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Q&A with Dr. Mantravadi Ahimsa

Our Expert:

Dr. Mantravadi Ahimsa


Dr. Mantravadi Ahimsa is on a mission to banish plastic table wear from your kitchen. The pediatrician and mom of three created Ahimsa Home, a collection of colorful stainless steel plates, bowls, cups and cutlery inspired by the traditional Indian flat wear she used to eat with growing up. We asked Dr. Ahimsa how parents can do their best to protect their kids from harmful chemicals found in everyday items and how to make mealtime a healthy and enjoyable experience for all family members. Hint: Just the sheer act of eating meals together is one of the best ways to raise happier, healthier kids. Read on for more of her easy and super-informative tips.

How old are your children? 

9,9 and 6

Why did you choose a pediatric specialty?

What drew me to pediatrics was that this field of medicine has an impact on someone’s life in such a profound and lasting way - identifying things at such an early age and intervening to improve their health is the most “pay it forward” type of medicine you will find. For example, identifying low thyroid hormone in a newborn and treating them properly leads to a healthy normal life for that child - but without proper care, that baby’s brain development is delayed and significant intellectual disabilities occur.

This is why early intervention for things like hearing and speech is also so important. In pediatrics, you can truly make a positive impact on so many of a child’s future years. Caring for children is the best investment we can make in the future and pediatrics combined my love of science, children and advocacy in a way that has brought me such joy and fulfillment.

How has pediatrics changed over the past decade?

As physicians and scientists, we never stop learning because often, there is still so much to be discovered. I think over the past decade we have gained so much knowledge about how children grow and develop and there is an increasing focus on prevention rather than just treatment. We are learning how lifestyle and the environment is impacting children in significant ways. The food they eat, the physical activity they need, the impact of technology on growing minds - all these things are making an impact on a child’s health. Pediatrics is evolving to focus on a more holistic approach to children’s health now more than ever.

What are the top 5 chemicals parents should be aware of and how can we do our best to safeguard our children from them?

When functioning normally, the endocrine system works with other systems to regulate our body’s healthy development and function throughout life. It is particularly important for kids as childhood is a crucial time for proper growth and development. Endocrine-disrupting chemicals (EDCs) are substances in the environment (air, soil, or water supply), food sources/foodware/packaging, personal care products, and manufactured products that interfere with the normal function of your body’s endocrine system).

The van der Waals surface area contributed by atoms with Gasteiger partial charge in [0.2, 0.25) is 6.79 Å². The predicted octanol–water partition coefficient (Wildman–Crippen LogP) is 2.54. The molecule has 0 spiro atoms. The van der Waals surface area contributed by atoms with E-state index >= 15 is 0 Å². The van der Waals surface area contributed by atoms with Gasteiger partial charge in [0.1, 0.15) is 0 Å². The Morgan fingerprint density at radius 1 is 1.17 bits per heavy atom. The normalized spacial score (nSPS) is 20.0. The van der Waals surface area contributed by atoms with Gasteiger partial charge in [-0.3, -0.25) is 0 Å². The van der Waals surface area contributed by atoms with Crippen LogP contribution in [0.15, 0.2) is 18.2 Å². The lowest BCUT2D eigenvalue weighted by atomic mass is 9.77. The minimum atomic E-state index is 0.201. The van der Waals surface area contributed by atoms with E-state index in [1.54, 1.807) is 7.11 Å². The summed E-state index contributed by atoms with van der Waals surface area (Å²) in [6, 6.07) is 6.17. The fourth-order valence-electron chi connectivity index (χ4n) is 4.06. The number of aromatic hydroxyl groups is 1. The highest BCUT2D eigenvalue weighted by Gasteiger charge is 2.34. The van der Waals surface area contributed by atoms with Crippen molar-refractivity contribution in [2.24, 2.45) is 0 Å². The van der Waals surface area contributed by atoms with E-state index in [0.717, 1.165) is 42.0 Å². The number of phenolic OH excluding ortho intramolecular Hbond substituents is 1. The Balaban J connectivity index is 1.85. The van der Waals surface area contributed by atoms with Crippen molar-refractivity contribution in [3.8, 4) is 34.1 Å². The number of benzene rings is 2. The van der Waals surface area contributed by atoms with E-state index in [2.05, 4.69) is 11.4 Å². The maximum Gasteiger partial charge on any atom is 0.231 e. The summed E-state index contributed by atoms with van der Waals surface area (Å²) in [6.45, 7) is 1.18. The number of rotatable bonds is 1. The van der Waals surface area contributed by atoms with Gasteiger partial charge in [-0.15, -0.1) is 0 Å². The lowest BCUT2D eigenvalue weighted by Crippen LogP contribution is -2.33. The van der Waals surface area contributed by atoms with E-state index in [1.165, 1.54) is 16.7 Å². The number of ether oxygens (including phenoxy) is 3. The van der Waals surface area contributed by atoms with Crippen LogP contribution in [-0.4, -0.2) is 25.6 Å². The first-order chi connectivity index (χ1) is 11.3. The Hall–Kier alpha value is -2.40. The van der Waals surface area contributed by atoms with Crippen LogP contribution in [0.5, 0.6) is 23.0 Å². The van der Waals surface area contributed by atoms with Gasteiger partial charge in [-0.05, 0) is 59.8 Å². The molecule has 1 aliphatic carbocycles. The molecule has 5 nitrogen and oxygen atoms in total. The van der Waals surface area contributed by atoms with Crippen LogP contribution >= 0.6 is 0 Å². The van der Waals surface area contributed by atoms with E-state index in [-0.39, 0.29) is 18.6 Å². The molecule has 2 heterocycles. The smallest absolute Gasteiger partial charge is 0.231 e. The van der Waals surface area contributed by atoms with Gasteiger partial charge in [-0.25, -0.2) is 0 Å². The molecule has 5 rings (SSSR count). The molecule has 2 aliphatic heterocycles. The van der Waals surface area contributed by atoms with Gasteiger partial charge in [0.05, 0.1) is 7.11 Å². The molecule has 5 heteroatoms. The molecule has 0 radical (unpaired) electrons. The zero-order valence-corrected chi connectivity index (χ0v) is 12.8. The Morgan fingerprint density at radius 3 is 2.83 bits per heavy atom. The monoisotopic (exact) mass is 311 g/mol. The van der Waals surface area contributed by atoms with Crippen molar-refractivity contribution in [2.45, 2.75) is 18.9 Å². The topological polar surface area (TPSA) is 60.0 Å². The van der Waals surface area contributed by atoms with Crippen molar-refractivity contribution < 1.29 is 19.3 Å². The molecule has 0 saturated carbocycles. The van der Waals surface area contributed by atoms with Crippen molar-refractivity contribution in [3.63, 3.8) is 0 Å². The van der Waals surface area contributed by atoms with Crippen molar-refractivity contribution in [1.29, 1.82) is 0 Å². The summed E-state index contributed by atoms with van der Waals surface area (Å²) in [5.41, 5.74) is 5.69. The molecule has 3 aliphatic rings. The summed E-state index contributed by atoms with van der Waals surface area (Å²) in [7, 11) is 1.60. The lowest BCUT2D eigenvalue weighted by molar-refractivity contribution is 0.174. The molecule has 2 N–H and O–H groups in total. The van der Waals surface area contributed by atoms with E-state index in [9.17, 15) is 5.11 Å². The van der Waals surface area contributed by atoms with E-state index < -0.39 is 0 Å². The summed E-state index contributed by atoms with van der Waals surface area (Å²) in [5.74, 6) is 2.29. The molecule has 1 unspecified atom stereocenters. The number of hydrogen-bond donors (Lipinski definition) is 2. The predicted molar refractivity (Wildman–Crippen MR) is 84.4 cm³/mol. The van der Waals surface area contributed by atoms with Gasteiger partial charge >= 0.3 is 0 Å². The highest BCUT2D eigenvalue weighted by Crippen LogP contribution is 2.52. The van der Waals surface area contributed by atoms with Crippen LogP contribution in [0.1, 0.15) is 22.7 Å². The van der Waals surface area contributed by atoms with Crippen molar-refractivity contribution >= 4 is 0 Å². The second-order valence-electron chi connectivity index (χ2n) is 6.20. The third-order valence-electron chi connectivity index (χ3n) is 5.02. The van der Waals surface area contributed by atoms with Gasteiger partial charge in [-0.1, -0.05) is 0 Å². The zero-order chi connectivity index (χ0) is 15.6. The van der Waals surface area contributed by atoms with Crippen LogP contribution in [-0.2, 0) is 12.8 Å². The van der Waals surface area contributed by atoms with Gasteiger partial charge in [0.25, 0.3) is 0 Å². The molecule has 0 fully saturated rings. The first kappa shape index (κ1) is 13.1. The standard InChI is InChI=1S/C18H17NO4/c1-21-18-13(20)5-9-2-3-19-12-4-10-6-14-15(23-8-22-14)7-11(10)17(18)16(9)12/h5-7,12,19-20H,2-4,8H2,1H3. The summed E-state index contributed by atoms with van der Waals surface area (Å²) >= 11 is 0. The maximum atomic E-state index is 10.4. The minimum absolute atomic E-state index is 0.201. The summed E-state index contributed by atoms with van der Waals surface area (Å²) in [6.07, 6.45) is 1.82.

I’ll focus on endocrine disrupting chemicals at mealtime because this is the most bang for your buck in terms of making small simple changes to protect your child’s hormone system. The unfortunate truth is that even at low doses, EDCs are harmful to human health so making small changes today can lead to a big impact on your family’s health. 

I like to think of families of chemicals because if you try to eliminate one like BPA, we are not really solving the problem since we are still exposed to all the substitutes like BPS, BPZ and others that are just as bad and in some cases, worse than BPA itself. 

  • Plastic chemicals: Bisphenols, Phthalates, Perchlorates are all chemicals used to make plastic. The American Academy of Pediatrics recommends to avoid plastic and rather use glass or stainless steel to serve food, especially hot food as heat increases the leaching of chemicals further into our children’s food. Swap out those plastic children’s dishes for safer, more sustainable Ahimsa stainless steel!
  • Perfluorochemicals (PFCs): These chemicals are found in Non-Stick Food Wrappers, Microwave Popcorn Bags, and Old Teflon Cookware. Swap out non-stick cookware for safer materials like stainless steel and cast iron instead. And next time you need popcorn for family movie night - pop it yourself on the stove using kernels instead of the microwavable bags. 
  • Heavy metals: Metals are found naturally in the earth's crust. They also are released into our environment as pollution and get into the water and soil used to grow food. Metals can also get into food from food manufacturing and packaging. Some of the most common metals that get into food include arsenic, lead, cadmium and mercury. To help reduce your child’s exposure to toxic metals you can breastfeed if possible (avoid/limit formula), avoid/limit fruit juice and rather serve sliced/pureed whole fruits, make healthy fish choices, and offer a variety of foods (eating a variety of healthy foods that are rich in essential nutrients can lower the exposure to toxic metals and other contaminants found in some foods).